One of the troupe's members decided to name the format Harold, according to Committee founder Alan Myerson, because he was inspired by a scene in the Beatles movie Hard Day's Night. In the film, an interviewer asks Ringo Starr: "What do you call that hairstyle?" To which Ringo responds, "Arthur."

Hence, Q: What do you call that form of improvisation? A: Harold.

I read somewhere that a few members of The Committee later regretted giving the improv form that name. So I asked Alan what he might have called the format were he given the chance to re-title it. Without hesitation, the great improv producer and teacher answered:

"I would call it, The Chloe Veltman."


Alan's reasoning was this: "The idea of The Harold came out of the immediate circumstances happening in the present and immediate situation in which they found themselves. That's what improvisation is. And that's what life is. You can't name the format we came up with back in 1967 anymore than you can name string theory. I don't know that there is a better name for The Harold than The Harold. But The Chloe Veltman would be fine as an alternative."

Speaking of improv, check out the San Francisco Improv Festival which starts on August 12 and runs till August 21.
August 3, 2010 8:51 AM | | Comments (0)
tent.jpgBy far the best descriptor I heard regarding the Wanderlust Yoga and Music Festival which took place at Squaw Valley in Lake Tahoe this past weekend was "Burning Man for yogis."

Now in its second year, the weekend long event attracted a couple of thousand or more blissed-out hippies. Their identity could only be told apart from the crowd that flocks to Black Rock City in the Nevada desert each summer by virtue of the fact that they were all carrying yoga mats.

There also seems to be some crossover with Burning Man in terms of the kinds of sideshow-type events and attractions that dotted the Wanderlust compound, though on a much smaller scale. During the day, the Anusara Village, an area of the festival sponsored by the company behind the Anusara yoga style (a type of Hatha-based yoga founded by founded by John Friend in 1997) featured everything from circus arts to hoop dancing to sculptures. There was a lot of dust too, just like in the desert. By the time I was done with my third yoga session of the day, my pink yoga mat was almost grey in color.

At night, when the yoga sessions ended and the music and revelry began, drug-addled teens bopped around to live and DJ'd musical acts by the likes of Moby, Bassnectar and Brazilian Girls while yoga-inspired visuals played on screens behind the artists.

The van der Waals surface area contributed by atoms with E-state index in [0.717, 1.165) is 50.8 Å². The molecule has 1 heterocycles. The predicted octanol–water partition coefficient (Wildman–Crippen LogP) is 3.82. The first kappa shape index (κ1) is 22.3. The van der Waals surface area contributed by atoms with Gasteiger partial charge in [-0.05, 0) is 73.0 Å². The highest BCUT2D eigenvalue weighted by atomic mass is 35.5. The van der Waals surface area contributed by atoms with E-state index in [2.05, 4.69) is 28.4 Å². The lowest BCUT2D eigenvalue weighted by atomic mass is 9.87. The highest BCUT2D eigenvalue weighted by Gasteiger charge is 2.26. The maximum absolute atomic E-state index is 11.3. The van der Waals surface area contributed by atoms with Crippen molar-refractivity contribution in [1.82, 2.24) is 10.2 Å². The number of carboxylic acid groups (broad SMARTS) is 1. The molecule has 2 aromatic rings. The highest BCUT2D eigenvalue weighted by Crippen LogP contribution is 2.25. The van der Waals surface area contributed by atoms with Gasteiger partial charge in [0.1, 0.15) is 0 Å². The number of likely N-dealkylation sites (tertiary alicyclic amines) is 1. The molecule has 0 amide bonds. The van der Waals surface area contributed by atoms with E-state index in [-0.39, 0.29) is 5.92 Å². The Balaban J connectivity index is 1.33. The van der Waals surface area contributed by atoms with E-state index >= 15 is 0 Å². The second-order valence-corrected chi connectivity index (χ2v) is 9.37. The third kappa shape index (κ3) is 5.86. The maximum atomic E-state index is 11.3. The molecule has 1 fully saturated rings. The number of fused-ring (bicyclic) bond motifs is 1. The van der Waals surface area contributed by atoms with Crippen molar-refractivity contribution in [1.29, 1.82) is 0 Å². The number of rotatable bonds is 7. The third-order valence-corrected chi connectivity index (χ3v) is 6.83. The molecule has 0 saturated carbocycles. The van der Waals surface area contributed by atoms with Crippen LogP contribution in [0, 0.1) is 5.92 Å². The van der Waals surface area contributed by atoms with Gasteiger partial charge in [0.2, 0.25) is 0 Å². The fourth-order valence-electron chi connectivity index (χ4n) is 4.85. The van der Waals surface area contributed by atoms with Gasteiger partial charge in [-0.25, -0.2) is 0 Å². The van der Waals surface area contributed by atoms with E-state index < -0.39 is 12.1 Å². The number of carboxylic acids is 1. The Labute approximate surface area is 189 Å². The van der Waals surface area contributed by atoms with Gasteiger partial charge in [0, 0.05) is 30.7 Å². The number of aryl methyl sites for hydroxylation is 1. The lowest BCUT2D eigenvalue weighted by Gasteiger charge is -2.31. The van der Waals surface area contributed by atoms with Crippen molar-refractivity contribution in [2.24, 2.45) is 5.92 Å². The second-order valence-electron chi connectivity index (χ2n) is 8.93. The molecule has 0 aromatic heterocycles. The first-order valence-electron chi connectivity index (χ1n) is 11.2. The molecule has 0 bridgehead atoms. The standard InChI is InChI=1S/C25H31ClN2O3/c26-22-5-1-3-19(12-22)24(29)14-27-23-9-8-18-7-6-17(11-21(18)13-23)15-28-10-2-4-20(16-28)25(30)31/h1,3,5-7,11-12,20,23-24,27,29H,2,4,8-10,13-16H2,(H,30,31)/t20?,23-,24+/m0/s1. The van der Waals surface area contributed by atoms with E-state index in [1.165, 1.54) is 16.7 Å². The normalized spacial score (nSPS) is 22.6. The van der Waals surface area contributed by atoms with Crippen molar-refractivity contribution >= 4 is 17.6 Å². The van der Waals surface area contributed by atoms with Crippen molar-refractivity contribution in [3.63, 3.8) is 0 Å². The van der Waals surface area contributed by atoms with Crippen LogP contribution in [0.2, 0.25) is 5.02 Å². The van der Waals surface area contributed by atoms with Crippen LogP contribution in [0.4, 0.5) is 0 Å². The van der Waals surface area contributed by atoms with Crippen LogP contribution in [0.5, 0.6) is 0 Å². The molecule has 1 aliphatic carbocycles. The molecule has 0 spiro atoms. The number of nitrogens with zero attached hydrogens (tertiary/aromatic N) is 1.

Not that the resemblance between Wanderlust and Burning Man should be overstated. Wanderlust is of course a fraction of the size of Burning Man. And, while Burning Man still attempts to maintain some vestige of non-commericality (even though many old-timers would say that this is a joke at this point), Wanderlust its unabashedly commercial. There were dozens of stands selling everything from high-end Manduka yoga mats to chilled coconuts.

I quite enjoyed the overall experience of the festival, though I think that the music could have generally been better integrated into the yoga. Yoga and music have a great deal in common, not least for their collective focus on channeling sound vibration. Yet, the general divide between the classes and the performances, schedule-wise, made me wonder why the organizers bothered pairing the two concepts in the first place.

For me personally, the highlight was attending a yoga class during which a live Kirtan-influenced rock band played. Having only ever done yoga to recorded music, I have to say that I was captivated by the live sounds. The New Agey music was not the sort of stuff that I would normally choose to listen to. But it very much helped to maintain the flow of the class (which was taught by three different master teachers in turn) and held my interest much more deeply than the music that I normally hear piped out of speakers at the yoga studio or gym.

August 1, 2010 9:41 PM | | Comments (0)

Me Elsewhere


About this Archive

This page is a archive of recent entries written by lies like truth in August 2010.

lies like truth: July 2010 is the previous archive.

lies like truth: September 2010 is the next archive.

Find recent content on the main index or look in the archives to find all content.

Creative Commons License
This weblog is licensed under a Creative Commons License.